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Why Hemp Could be Considered a Household Staple & Thompson’s Exciting New Range of Hemp Foods

I am so excited that low THC hemp seed foods have finally been permitted for sale  in Australia, so that we can all enjoy the wonderful benefits of these powerful seeds. Hemp is considered one of the most nutritious plants in the world! Yet despite this, over two million Australians are still confused about hemp foods and, as a result, may miss out on the benefits of this superfood. Below are the key benefits to using hemp powder, seeds and oil in your daily life, what they taste like, how to use them, and why they won’t impair your state of mind!

PROTEIN: The seeds are a good source of protein and they contain the essential amino acids our bodies do not produce naturally, thus helping our bodies building and repair muscle and tissue;

ESSENTIAL FATS: Hemp is a plant-based source of essential fatty acids (omega-3 & omega-6) in an ideal ratio. These fats are crucial to support the structure and function of cells. The human body doesn’t produce essential fatty acids, so it’s important that we get them from our diet;

DIETARY FIBRE: A good source which is Important for healthy digestion, supporting gut health and offering steady energy.

TASTE

Hemp products have a pleasant, mild, nutty flavour that is not overpowering, and lends them to both sweet and savoury dishes.

HOW TO USE

x Sprinkle the seeds on top of salads, stir-fries, soups or smoothies

x Blend hemp protein powder with fruit into a strengthening smoothie

x Stir through the powder or the seeds into porridge or bircher muesli

x Bake with the powder/seeds in muffins, loaves or cookies, or roll them up in bliss balls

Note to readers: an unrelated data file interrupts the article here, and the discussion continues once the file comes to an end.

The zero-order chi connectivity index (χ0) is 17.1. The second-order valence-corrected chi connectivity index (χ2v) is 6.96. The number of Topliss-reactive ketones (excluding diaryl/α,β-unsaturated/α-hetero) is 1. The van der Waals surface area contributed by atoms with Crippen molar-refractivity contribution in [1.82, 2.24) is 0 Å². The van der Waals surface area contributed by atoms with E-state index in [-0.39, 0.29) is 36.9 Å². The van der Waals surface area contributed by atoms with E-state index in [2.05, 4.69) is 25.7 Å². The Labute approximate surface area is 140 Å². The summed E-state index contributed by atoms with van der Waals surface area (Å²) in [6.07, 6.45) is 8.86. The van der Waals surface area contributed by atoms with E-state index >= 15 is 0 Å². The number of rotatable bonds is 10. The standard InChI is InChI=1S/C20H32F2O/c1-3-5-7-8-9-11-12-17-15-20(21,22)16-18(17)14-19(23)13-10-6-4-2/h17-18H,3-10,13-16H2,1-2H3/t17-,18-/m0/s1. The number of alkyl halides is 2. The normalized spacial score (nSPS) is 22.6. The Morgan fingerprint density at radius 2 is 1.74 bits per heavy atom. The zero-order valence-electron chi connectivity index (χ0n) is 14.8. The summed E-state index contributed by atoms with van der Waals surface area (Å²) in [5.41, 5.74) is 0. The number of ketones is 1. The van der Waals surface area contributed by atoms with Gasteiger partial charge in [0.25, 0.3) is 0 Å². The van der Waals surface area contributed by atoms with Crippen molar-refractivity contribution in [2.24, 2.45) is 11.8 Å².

x Add the seeds to bean burger patties for added texture

x Mix hemp oil with other ingredients to form a salad dressing or simply drizzle on salads or over steamed veggies (Note, not to be used for heating)

x Soak seeds in water and blend into hemp milk

FINALLY… Whilst yes, hemp is derived from the Cannabis genus of plants, the seeds do not contain enough THC (<.5%) to produce any psychoactive effects! So it’s not going to alter your state of mind in any way.

Thompson’s Hemp Range is now available in Australian pharmacies and health food stores.

Check out @thompsons_nutrition_au on Instagram, @ThompsonsNutritionAustralia and www.thompsonsnutrition.com.au for more information.

 

4 pre-prepped breakfast ideas for those rushed mornings

Every meal is equally important, so you can forget that “breakfast is the most important meal of the day” mantra that has become so popular. Proper fuel is required throughout the day to keep you energised and nourished, however studies show that those who skip breakfast tend to form other poor eating habits, and are more likely to have difficulty loosing or maintaining a healthy weight. Breakfast is also extremely important for those of you who are active in the mornings. Our cortisol levels are highest in the morning, and can be even more so after strenuous exercise, so proper nourishment is crucial at this time, particularly for already-stressed individuals (often the ones to pass on breakfast, unfortunately). Often when we try to fit a lot in before we head out the door, we are quick to let our breakfast game slip in the name of “saving time”. Let this not be the case with these four simple brekky ideas you can pre-prepare and rotate throughout your week (or simply stick to one!). In fact, if you are a chronic breakfast skipper, I want you to commit to breakfast every day this week. After the 7 days, assess your energy levels, digestion and appetite (particularly toward the end of the day). I am confident you will notice positive changes!

Easy Oat Breakfast Muffin

Serves 1

  • 1/2-2/3 cup liquid (water/plant milk or ½ and ½ combo)

  • 1/2 cup oats

  • 1 tbsp protein powder

  • 1 tbsp ground flaxseeds

  • 1 tbsp xylitol

  • ½ banana

  • Small handful berries of choice

  • 1 tsp tahini or almond butter

  • ½ tsp baking powder

  • Optional: pinch of sea salt, ½ tsp vanilla, ½ tsp cinnamon

Preheat oven to 170 C fan-forced.

Blend all ingredients (except berries and tahini) together in a blender.

Grease a small-medium ramekin with coconut oil.

Scoop out with a spatula and fill the ramekin up halfway. Sprinkle with berries and a drizzle of tahini.